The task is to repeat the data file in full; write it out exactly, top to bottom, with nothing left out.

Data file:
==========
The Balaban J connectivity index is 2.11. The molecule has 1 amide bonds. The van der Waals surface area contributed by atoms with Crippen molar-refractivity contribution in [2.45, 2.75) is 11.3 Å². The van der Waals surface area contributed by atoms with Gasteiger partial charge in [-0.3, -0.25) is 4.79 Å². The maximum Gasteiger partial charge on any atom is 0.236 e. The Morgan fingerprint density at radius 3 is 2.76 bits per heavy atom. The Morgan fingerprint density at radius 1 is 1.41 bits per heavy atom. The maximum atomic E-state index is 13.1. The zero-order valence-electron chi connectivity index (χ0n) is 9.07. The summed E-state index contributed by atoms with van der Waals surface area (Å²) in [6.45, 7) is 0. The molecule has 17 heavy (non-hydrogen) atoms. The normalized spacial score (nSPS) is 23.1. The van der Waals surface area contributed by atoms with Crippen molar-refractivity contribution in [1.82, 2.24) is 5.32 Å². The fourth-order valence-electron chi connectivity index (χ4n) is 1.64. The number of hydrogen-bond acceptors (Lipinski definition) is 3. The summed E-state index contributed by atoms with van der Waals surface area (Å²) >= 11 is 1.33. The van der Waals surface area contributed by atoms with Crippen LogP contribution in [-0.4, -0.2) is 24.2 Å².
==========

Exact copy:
The Balaban J connectivity index is 2.11. The molecule has 1 amide bonds. The van der Waals surface area contributed by atoms with Crippen molar-refractivity contribution in [2.45, 2.75) is 11.3 Å². The van der Waals surface area contributed by atoms with Gasteiger partial charge in [-0.3, -0.25) is 4.79 Å². The maximum Gasteiger partial charge on any atom is 0.236 e. The Morgan fingerprint density at radius 3 is 2.76 bits per heavy atom. The Morgan fingerprint density at radius 1 is 1.41 bits per heavy atom. The maximum atomic E-state index is 13.1. The zero-order valence-electron chi connectivity index (χ0n) is 9.07. The summed E-state index contributed by atoms with van der Waals surface area (Å²) in [6.45, 7) is 0. The molecule has 17 heavy (non-hydrogen) atoms. The normalized spacial score (nSPS) is 23.1. The van der Waals surface area contributed by atoms with Crippen molar-refractivity contribution in [1.82, 2.24) is 5.32 Å². The fourth-order valence-electron chi connectivity index (χ4n) is 1.64. The number of hydrogen-bond acceptors (Lipinski definition) is 3. The summed E-state index contributed by atoms with van der Waals surface area (Å²) >= 11 is 1.33. The van der Waals surface area contributed by atoms with Crippen LogP contribution in [-0.4, -0.2) is 24.2 Å².